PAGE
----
The stories were very lackluster with the noted exception of "The Origin of Spider-Man".



Then again, said episode was based on the source material, the comics themselves. Nonetheless, I felt what's known as "geek pimples" when Peter realized that with "great power, comes great responsibility"!
This epithany of course, was after Spidey captures Uncle Ben's killer, thus realizing that by letting the robber escape, in turn led to him shooting Ben. 

Said scene, was ironically the most powerful theatrics from the entire series thanks to voiceover artist Paul Soles.

"Uncle Ben is dead. And in a sense it was I who killed him". Robbers, killers beware-Spider-Man is here!

Arguably, Spider-Man has the best superhero origin. No, not because he was bitten by some fucking radioactive spider, but Peter Parker's motive for being a superhero. This hero's journey began as some loser in High School, who after acquiring  super powers, misplaced his anger and hubris on society, only to become a superhero after learning: "With great power, comes great responsibility."  Followed by a striking narration also from Amazing Fantasy #15

The other good episode that stood among the Bakshi dumpster fire, was  "Criminals in the Clouds" in which Peter rescues some prestigious all-star college quarterback who has been abducted and held for ransom courtesy of some criminal mastermind who is also a commander of a giant airship??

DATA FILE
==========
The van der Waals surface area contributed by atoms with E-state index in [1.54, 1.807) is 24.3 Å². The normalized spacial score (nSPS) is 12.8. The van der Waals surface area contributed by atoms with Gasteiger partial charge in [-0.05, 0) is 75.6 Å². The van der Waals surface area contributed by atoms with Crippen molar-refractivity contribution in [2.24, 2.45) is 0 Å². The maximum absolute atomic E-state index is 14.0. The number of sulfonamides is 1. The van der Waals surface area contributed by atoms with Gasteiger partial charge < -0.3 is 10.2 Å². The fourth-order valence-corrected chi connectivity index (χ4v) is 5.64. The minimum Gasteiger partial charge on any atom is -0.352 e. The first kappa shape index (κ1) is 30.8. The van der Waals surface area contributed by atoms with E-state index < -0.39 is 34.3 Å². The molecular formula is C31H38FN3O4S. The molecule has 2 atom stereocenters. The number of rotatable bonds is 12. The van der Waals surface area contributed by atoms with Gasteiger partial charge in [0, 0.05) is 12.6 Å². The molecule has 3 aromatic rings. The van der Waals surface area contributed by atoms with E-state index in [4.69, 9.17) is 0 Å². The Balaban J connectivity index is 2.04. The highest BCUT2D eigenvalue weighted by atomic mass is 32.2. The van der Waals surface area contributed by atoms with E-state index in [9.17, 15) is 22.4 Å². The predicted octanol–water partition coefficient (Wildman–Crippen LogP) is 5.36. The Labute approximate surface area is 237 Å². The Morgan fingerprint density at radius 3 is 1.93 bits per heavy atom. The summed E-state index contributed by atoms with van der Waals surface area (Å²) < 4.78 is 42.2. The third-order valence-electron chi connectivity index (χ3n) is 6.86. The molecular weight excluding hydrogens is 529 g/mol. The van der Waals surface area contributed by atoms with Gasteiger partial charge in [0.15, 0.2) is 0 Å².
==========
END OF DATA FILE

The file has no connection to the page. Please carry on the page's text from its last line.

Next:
I couldn't make this shit up if I tried. Eventually Parker as Spidey rescues the athlete, only to be treated like shit as he watches the quarterback achieve praise from his peers, and of course the chicks. To top it all off the coach fires Peter as the waterboy for not showing up during the game. WTF!

So here's Peter Parker: An under-appreciated classmate who is often seen as a loser in the crowd, yet does the noble thing by going against what some may say-"better judgement" to risk his life while thwarting the sky criminal mastermind (who is seen dying in flames as the airship descends).

Despite his bout with envy of this well to do punk, Spider-Man eventually does the right thing without reaping reward because, "action is his reward"!

Regardless of Bakshi's "effort", as a whole, both second and third seasons pale compared to its 1967 Grantz-Lawrence predecessor. 

That being said, Spider-Man was just a stepping stone for Bakshi as he has moved on to bigger and better endevours. Still to this very day, whenever I would run into Bakshi's Spider-Man cartoons, I can't help but smile...which quickly turns into outbursts of laughter. We're talking Mystery Science Theater material here. It's not perfect by any means, but  an amusing animated "acid trip"!




At least we had Spider-Man and his Amazing Friends, the 1992 animated series, Spectacular Spider-Man but not so much the abysmal Ultimate Spider-Man.

"Excelsior"!

In memory of Steve Ditko. The equally responsible for Spider-Man!